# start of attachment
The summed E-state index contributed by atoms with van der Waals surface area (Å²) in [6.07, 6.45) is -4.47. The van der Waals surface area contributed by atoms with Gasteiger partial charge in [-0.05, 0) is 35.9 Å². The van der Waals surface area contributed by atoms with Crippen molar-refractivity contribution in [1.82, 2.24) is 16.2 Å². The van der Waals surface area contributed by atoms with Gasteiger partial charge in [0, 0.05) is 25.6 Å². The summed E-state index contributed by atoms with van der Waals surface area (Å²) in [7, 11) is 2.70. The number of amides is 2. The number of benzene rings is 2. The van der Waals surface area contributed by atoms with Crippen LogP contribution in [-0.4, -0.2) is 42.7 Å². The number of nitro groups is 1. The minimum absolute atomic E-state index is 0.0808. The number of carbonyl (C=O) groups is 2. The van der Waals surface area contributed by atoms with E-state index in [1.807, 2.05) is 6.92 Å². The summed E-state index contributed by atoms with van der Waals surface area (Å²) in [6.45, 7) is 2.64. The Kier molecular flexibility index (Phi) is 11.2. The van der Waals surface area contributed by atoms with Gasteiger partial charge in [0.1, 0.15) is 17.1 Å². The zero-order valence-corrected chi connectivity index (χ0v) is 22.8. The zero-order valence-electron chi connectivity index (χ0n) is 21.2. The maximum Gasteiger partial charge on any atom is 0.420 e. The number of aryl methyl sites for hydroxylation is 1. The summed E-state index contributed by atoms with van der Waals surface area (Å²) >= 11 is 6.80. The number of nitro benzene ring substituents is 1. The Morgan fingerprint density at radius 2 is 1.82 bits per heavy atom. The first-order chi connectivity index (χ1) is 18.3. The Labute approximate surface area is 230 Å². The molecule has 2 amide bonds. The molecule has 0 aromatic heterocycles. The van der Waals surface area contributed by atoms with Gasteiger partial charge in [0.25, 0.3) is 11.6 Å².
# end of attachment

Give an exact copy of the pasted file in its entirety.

The summed E-state index contributed by atoms with van der Waals surface area (Å²) in [6.07, 6.45) is -4.47. The van der Waals surface area contributed by atoms with Gasteiger partial charge in [-0.05, 0) is 35.9 Å². The van der Waals surface area contributed by atoms with Crippen molar-refractivity contribution in [1.82, 2.24) is 16.2 Å². The van der Waals surface area contributed by atoms with Gasteiger partial charge in [0, 0.05) is 25.6 Å². The summed E-state index contributed by atoms with van der Waals surface area (Å²) in [7, 11) is 2.70. The number of amides is 2. The number of benzene rings is 2. The van der Waals surface area contributed by atoms with Crippen LogP contribution in [-0.4, -0.2) is 42.7 Å². The number of nitro groups is 1. The minimum absolute atomic E-state index is 0.0808. The number of carbonyl (C=O) groups is 2. The van der Waals surface area contributed by atoms with E-state index in [1.807, 2.05) is 6.92 Å². The summed E-state index contributed by atoms with van der Waals surface area (Å²) in [6.45, 7) is 2.64. The Kier molecular flexibility index (Phi) is 11.2. The van der Waals surface area contributed by atoms with Gasteiger partial charge in [0.1, 0.15) is 17.1 Å². The zero-order valence-corrected chi connectivity index (χ0v) is 22.8. The zero-order valence-electron chi connectivity index (χ0n) is 21.2. The maximum Gasteiger partial charge on any atom is 0.420 e. The number of aryl methyl sites for hydroxylation is 1. The summed E-state index contributed by atoms with van der Waals surface area (Å²) >= 11 is 6.80. The number of nitro benzene ring substituents is 1. The Morgan fingerprint density at radius 2 is 1.82 bits per heavy atom. The first-order chi connectivity index (χ1) is 18.3. The Labute approximate surface area is 230 Å². The molecule has 2 amide bonds. The molecule has 0 aromatic heterocycles. The van der Waals surface area contributed by atoms with Gasteiger partial charge in [0.25, 0.3) is 11.6 Å².